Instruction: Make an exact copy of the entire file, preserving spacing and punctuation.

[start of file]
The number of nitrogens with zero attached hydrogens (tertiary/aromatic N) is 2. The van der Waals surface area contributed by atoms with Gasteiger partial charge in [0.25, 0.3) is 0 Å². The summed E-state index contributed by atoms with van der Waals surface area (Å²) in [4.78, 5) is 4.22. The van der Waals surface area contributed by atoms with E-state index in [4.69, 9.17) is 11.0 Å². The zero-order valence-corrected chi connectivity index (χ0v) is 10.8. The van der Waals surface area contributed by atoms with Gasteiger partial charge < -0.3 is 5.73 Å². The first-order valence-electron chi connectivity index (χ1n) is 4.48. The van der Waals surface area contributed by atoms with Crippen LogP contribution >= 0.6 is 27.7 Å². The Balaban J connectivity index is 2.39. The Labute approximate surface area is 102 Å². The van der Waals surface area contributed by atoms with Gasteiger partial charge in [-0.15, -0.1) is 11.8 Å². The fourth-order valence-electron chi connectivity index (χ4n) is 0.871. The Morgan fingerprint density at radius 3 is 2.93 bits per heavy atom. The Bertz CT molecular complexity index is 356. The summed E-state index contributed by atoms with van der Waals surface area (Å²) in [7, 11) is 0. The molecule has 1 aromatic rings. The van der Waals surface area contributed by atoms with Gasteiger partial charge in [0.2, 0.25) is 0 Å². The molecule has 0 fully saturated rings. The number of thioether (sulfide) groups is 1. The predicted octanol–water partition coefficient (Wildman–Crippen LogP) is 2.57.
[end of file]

The number of nitrogens with zero attached hydrogens (tertiary/aromatic N) is 2. The van der Waals surface area contributed by atoms with Gasteiger partial charge in [0.25, 0.3) is 0 Å². The summed E-state index contributed by atoms with van der Waals surface area (Å²) in [4.78, 5) is 4.22. The van der Waals surface area contributed by atoms with E-state index in [4.69, 9.17) is 11.0 Å². The zero-order valence-corrected chi connectivity index (χ0v) is 10.8. The van der Waals surface area contributed by atoms with Gasteiger partial charge < -0.3 is 5.73 Å². The first-order valence-electron chi connectivity index (χ1n) is 4.48. The van der Waals surface area contributed by atoms with Crippen LogP contribution >= 0.6 is 27.7 Å². The Balaban J connectivity index is 2.39. The Labute approximate surface area is 102 Å². The van der Waals surface area contributed by atoms with Gasteiger partial charge in [-0.15, -0.1) is 11.8 Å². The fourth-order valence-electron chi connectivity index (χ4n) is 0.871. The Morgan fingerprint density at radius 3 is 2.93 bits per heavy atom. The Bertz CT molecular complexity index is 356. The summed E-state index contributed by atoms with van der Waals surface area (Å²) in [7, 11) is 0. The molecule has 1 aromatic rings. The van der Waals surface area contributed by atoms with Gasteiger partial charge in [0.2, 0.25) is 0 Å². The molecule has 0 fully saturated rings. The number of thioether (sulfide) groups is 1. The predicted octanol–water partition coefficient (Wildman–Crippen LogP) is 2.57.